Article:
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The Allmovie Blog » The Agony and the Ecstasy of Phil Spector: The AMG Review

All of these stories end up being weighed against Spector’s often remarkable body of work. In the early to mid-’60s, Spector produced a string of singles that are still the stuff of legend — “Be My Baby” and “Baby I Love You” by the Ronettes, “Da Doo Ron Ron” by the Crystals, “You’ve Lost That Loving Feeling” by the Righteous Brothers, “River Deep, Mountain High” by Ike & Tina Turner, among many, many others — and these were Spector’s work in a way few producers are truly the guiding artist behind their recordings. Spector wrote the songs, oversaw the arrangements, selected the musicians, cast the lead singers, ran the long, often complicated recording sessions, and released the records through his own label, assuming creative control in a way few producers have before or since. When Spector later began working in a more traditional production style, serving as a facilitator for artists who wrote and performed their own music, his success was more varied; he helped turn a mass of tapes the Beatles couldn’t bear to finish into the album Let It Be and helped John Lennon and George Harrison make some of their first (and best) solo albums, but his later projects (especially albums with Leonard Cohen and the Ramones) found him wildly out of his element, and he’d been doing little in music before Clarkson’s death once again made him a household name.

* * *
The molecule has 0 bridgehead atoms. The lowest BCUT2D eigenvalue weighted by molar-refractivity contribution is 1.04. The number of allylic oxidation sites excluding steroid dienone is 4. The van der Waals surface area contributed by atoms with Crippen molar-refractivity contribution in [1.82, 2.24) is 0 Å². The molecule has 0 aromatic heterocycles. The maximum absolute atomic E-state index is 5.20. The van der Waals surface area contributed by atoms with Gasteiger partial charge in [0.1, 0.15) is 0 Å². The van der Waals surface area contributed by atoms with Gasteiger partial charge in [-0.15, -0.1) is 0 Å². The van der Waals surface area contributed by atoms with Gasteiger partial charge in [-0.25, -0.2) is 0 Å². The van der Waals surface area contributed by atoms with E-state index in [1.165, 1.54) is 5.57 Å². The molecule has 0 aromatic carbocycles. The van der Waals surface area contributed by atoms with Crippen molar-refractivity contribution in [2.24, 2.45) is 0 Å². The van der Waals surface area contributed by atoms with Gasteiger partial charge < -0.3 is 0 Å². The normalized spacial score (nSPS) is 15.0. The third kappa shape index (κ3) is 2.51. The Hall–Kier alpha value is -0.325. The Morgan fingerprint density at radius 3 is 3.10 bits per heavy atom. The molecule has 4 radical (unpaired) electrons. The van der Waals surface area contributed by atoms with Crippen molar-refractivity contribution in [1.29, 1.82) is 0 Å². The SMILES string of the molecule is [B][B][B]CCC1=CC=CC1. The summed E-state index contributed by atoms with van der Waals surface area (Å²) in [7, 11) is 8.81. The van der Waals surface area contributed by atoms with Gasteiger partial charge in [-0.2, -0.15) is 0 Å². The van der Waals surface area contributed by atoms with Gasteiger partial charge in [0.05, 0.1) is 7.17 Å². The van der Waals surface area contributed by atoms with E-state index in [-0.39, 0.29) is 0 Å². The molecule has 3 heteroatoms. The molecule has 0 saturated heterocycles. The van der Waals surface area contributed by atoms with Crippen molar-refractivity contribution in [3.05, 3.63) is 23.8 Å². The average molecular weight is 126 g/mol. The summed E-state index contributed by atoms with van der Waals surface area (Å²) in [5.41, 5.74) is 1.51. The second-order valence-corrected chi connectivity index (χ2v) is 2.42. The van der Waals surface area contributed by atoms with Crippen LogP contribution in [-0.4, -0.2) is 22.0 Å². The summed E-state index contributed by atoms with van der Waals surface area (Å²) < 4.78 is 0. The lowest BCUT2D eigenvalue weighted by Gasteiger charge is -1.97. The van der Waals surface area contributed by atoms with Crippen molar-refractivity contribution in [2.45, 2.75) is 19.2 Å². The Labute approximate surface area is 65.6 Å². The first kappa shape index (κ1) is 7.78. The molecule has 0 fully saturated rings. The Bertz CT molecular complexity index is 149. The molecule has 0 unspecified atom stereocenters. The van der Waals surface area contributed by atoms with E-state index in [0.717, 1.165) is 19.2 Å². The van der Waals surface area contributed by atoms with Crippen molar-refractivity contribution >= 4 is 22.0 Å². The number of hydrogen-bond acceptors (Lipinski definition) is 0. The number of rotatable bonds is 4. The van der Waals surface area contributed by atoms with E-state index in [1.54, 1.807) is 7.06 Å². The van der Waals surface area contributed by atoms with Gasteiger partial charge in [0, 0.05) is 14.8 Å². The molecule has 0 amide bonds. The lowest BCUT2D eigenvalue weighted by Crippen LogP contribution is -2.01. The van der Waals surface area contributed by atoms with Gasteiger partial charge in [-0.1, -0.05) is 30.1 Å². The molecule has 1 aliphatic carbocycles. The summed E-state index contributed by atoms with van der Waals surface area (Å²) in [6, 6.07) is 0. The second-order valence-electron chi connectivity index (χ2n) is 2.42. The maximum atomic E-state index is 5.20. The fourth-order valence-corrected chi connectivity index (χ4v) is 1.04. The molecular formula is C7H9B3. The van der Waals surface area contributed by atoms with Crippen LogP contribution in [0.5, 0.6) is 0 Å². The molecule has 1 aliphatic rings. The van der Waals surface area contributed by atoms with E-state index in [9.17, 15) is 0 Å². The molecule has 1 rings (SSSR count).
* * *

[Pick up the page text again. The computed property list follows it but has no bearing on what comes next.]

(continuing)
via The Allmovie Blog » The Agony and the Ecstasy of Phil Spector: The AMG Review.

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